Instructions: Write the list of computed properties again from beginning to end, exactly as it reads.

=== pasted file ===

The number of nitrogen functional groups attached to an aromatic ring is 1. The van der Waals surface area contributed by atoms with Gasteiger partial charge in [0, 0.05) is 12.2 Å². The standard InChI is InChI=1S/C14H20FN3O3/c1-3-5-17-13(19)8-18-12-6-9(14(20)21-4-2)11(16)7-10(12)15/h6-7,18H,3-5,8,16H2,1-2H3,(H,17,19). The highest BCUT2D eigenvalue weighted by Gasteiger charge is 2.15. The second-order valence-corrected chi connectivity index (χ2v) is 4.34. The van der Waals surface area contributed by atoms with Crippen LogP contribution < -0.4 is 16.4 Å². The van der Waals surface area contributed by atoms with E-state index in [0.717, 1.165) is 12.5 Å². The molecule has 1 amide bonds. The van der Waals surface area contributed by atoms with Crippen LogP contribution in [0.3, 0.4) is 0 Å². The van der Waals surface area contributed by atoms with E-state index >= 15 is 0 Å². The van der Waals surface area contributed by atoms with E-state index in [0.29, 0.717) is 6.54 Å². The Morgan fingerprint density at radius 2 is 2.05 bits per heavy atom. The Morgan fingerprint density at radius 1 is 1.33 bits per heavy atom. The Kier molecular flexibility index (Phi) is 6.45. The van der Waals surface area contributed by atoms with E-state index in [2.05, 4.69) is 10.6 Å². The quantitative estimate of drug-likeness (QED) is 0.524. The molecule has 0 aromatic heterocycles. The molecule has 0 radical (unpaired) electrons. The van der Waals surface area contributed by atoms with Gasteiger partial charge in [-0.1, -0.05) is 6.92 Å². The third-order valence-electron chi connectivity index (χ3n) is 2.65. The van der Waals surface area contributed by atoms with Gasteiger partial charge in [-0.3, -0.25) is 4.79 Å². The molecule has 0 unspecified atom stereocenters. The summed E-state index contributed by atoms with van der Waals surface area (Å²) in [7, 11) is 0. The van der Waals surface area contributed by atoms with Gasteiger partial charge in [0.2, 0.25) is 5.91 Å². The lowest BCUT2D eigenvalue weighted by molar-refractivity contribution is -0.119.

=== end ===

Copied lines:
The number of nitrogen functional groups attached to an aromatic ring is 1. The van der Waals surface area contributed by atoms with Gasteiger partial charge in [0, 0.05) is 12.2 Å². The standard InChI is InChI=1S/C14H20FN3O3/c1-3-5-17-13(19)8-18-12-6-9(14(20)21-4-2)11(16)7-10(12)15/h6-7,18H,3-5,8,16H2,1-2H3,(H,17,19). The highest BCUT2D eigenvalue weighted by Gasteiger charge is 2.15. The second-order valence-corrected chi connectivity index (χ2v) is 4.34. The van der Waals surface area contributed by atoms with Crippen LogP contribution < -0.4 is 16.4 Å². The van der Waals surface area contributed by atoms with E-state index in [0.717, 1.165) is 12.5 Å². The molecule has 1 amide bonds. The van der Waals surface area contributed by atoms with Crippen LogP contribution in [0.3, 0.4) is 0 Å². The van der Waals surface area contributed by atoms with E-state index >= 15 is 0 Å². The van der Waals surface area contributed by atoms with E-state index in [0.29, 0.717) is 6.54 Å². The Morgan fingerprint density at radius 2 is 2.05 bits per heavy atom. The Morgan fingerprint density at radius 1 is 1.33 bits per heavy atom. The Kier molecular flexibility index (Phi) is 6.45. The van der Waals surface area contributed by atoms with E-state index in [2.05, 4.69) is 10.6 Å². The quantitative estimate of drug-likeness (QED) is 0.524. The molecule has 0 aromatic heterocycles. The molecule has 0 radical (unpaired) electrons. The van der Waals surface area contributed by atoms with Gasteiger partial charge in [-0.1, -0.05) is 6.92 Å². The third-order valence-electron chi connectivity index (χ3n) is 2.65. The van der Waals surface area contributed by atoms with Gasteiger partial charge in [-0.3, -0.25) is 4.79 Å². The molecule has 0 unspecified atom stereocenters. The summed E-state index contributed by atoms with van der Waals surface area (Å²) in [7, 11) is 0. The van der Waals surface area contributed by atoms with Gasteiger partial charge in [0.2, 0.25) is 5.91 Å². The lowest BCUT2D eigenvalue weighted by molar-refractivity contribution is -0.119.